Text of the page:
Waka Kotahi NZ Transport Agency says legislative changes to driver licensing and vehicle certification requirements coming into effect tomorrow (10 April) will help drivers and vehicle owners safely navigate through the COVID-19 lockdown period and beyond.
Transport Minister Phil Twyford has announced a series of changes which will temporarily extend the validity of driver licences, endorsements, Warrants of Fitness (WoFs), Certificates of Fitness (CoFs) and other certification documents during the lockdown period.
To help smooth the transition back to compliance, the legislative change provides a temporary extension to the following expired documents:
The legislative changes also provide a temporary suspension of the requirement to have a current and valid registration sticker (commonly known as a ‘rego’), if the vehicle licence expired on or after 1 January 2020.
Drivers are still encouraged to licence their vehicle on-line where possible. When you buy your next vehicle licence (rego), it applies from the date your previous licence (rego) expired.
Waka Kotahi General Manager Regulatory Services Kane Patena says the changes are aimed at easing the concerns of hundreds of thousands of New Zealanders who own or drive vehicles in a private or commercial capacity or hold endorsements issued by Waka Kotahi by providing much-needed clarity during the lockdown period.
“Questions about the impact of expiring driver licences, WoFs and CoFs have been front of mind for many owners and drivers since New Zealand entered Alert Level 4 on March 26. Waka Kotahi has been working closely with Ministry of Transport to find solutions which will allow people to continue to undertake essential travel safely without risking fines or prosecution. Our goal is to ensure that everyone who needs to travel to access essential services can do so, provided the vehicle they use is safe to drive on public roads.
“People should not be afraid to undertake essential travel at this time solely because a document has expired which is unable to be renewed.”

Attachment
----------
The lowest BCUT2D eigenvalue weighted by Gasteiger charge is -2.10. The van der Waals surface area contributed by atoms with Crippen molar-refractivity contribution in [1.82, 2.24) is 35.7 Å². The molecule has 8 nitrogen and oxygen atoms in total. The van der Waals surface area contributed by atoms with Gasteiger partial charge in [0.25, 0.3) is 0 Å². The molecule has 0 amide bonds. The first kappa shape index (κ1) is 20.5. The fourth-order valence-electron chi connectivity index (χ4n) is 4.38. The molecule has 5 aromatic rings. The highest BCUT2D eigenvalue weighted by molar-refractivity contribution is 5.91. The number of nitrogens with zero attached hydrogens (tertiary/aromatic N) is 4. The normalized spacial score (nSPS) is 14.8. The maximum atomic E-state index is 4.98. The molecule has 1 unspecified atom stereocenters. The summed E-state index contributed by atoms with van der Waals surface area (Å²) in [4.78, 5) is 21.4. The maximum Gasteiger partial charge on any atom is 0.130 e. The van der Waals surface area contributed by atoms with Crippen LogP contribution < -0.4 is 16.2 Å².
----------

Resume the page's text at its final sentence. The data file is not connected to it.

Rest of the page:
Mr Patena stressed that the temporary extensions introduced by the legislative change are intended to enable essential travel only, and do not remove the responsibility for drivers to ensure their vehicles are safe, or the need to comply with all other road rules.
“During the lockdown people should stay home and stay local. For those undertaking essential travel, the law already requires drivers to ensure that their vehicles are up to WoF or CoF standard every time the vehicle is used on the road, regardless of how recently the vehicle has passed inspection. It’s every driver’s responsibility to ensure their vehicle remains safe to operate during this extension period. Waka Kotahi has an easy-to-follow, step-by-step guide for undertaking a basic self-inspection on our website, and we urge people to use it.”
Mr Patena says private motorists will also be allowed to have essential repairs undertaken, such as fixing punctured tyres or damaged windscreens, to keep vehicles safe and operational to access essential services. These services have been available for essential workers throughout the lockdown period.
Mr Patena says Waka Kotahi is working with industry groups to manage the anticipated spike in demand for vehicle inspections and driver licensing requests after New Zealand moves out of Alert Level 4 into recovery.
“We have been exploring a range of possible solutions with stakeholders across the sector to manage the anticipated demand as New Zealanders look to get their documents back up-to-date when the country moves out of Alert Level 4. There are several options under consideration, as it is still uncertain what recovery will look like. We are committed to keeping the public and industry groups informed as further information becomes available.”
Waka Kotahi has updated the frequently asked questions available on our website, and new information will be added as it becomes available.
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